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Tax measure to expand San Diego Convention Center suffers legal setback

San Diego's efforts to expand the Convention Center suffered a legal setback this week. KPBS metro reporter Andrew Bowen says a judge declared the ballot measure to fund the project dead.

A San Diego Superior Court judge Tuesday dealt a legal setback to the years-long effort to expand the San Diego Convention Center.

The case surrounds Measure C, a citizens initiative on the March 2020 ballot that would have raised the city's hotel room tax to fund a Convention Center expansion, homelessness programs and infrastructure. The measure won 65% approval — just shy of the two-thirds majority it needed for a clear victory.

A long and complex legal battle has ensued over multiple issues, including what threshold Measure C needed to win approval. Ballot materials stated the measure needed a two-thirds majority, but city leaders, the tourism industry, business groups and labor unions still want the measure validated with the simple majority it won from voters.

Tuesday's ruling from Judge Kenneth Medel focused primarily on another question: whether the City Council waited too long before declaring the measure passed.

Normally the city would be required to declare within a month whether a ballot measure succeeded or failed. But at the time, a California Supreme Court decision had thrown into doubt the longstanding rule that special taxes like Measure C need a two-thirds majority.

In April 2020, the City Council declined to certify Measure C's victory or defeat. Instead, it simply stated the vote count and acknowledged the threshold question had not been settled by the courts.

One year later, after several court decisions made clear that tax hikes via citizens initiatives need only a simple majority, the council declared Measure C approved and asked a judge to validate that decision.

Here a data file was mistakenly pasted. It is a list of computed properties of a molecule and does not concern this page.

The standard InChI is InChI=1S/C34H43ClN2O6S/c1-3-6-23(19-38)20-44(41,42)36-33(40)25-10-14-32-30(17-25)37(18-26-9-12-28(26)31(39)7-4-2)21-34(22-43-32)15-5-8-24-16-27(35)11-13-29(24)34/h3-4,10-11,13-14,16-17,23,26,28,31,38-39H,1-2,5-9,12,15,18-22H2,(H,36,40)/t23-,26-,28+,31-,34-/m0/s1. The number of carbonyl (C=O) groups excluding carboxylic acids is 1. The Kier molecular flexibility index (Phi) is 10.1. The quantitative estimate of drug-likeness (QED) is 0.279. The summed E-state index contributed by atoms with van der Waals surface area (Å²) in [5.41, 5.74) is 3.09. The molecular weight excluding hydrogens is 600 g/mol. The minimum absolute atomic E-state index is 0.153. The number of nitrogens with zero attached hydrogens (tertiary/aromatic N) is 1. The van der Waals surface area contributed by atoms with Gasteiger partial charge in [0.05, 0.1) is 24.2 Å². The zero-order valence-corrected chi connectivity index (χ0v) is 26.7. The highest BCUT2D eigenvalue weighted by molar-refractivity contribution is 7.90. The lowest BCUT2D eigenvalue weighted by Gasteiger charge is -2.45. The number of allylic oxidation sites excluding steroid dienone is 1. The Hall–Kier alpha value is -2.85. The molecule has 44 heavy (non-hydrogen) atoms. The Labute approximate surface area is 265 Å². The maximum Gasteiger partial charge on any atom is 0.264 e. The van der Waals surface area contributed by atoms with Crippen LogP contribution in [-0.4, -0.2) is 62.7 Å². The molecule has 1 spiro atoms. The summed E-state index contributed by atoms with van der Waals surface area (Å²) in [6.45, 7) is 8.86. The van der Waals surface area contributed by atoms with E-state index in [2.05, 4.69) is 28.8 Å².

The nonprofit Alliance San Diego sued the city, arguing the city had led voters to believe Measure C needed a two-thirds majority, and that the City Council had unlawfully changed the rules after the election.

"Our concern was about the power taken by City Council to ignore election law and manipulate the election to get the results that they wanted," said Andrea Guerrero, Alliance San Diego's executive director. "They waited more than a year. They held the outcome of the election open indefinitely, despite state law that said they were to have finalized that election on that day."

Judge Medel agreed, writing: "The council had no authority to delay its declaration of the result of the Measure C election or to contradict the city clerk's certified results in that declaration."

The City Council has 30 days to appeal the ruling, which must be overturned before the city can seek Measure C's final validation. Measure C's proponents can also appeal the ruling.

City Attorney Mara Elliott said the ruling "adds unnecessary delay to a matter that ultimately will be decided by the Court of Appeal or the California Supreme Court."

Mayor Todd Gloria said the city was undeterred in seeking Measure C's validation in court.

"We will continue to fight to secure the millions of dollars for homelessness and road repair that a significant majority of San Diegans voted for," Gloria said. "We continue to believe that Measure C required a simple majority to pass based on court rulings made after the March 2020 election and I support the city attorney's continued pursuit of having this matter heard on its merits."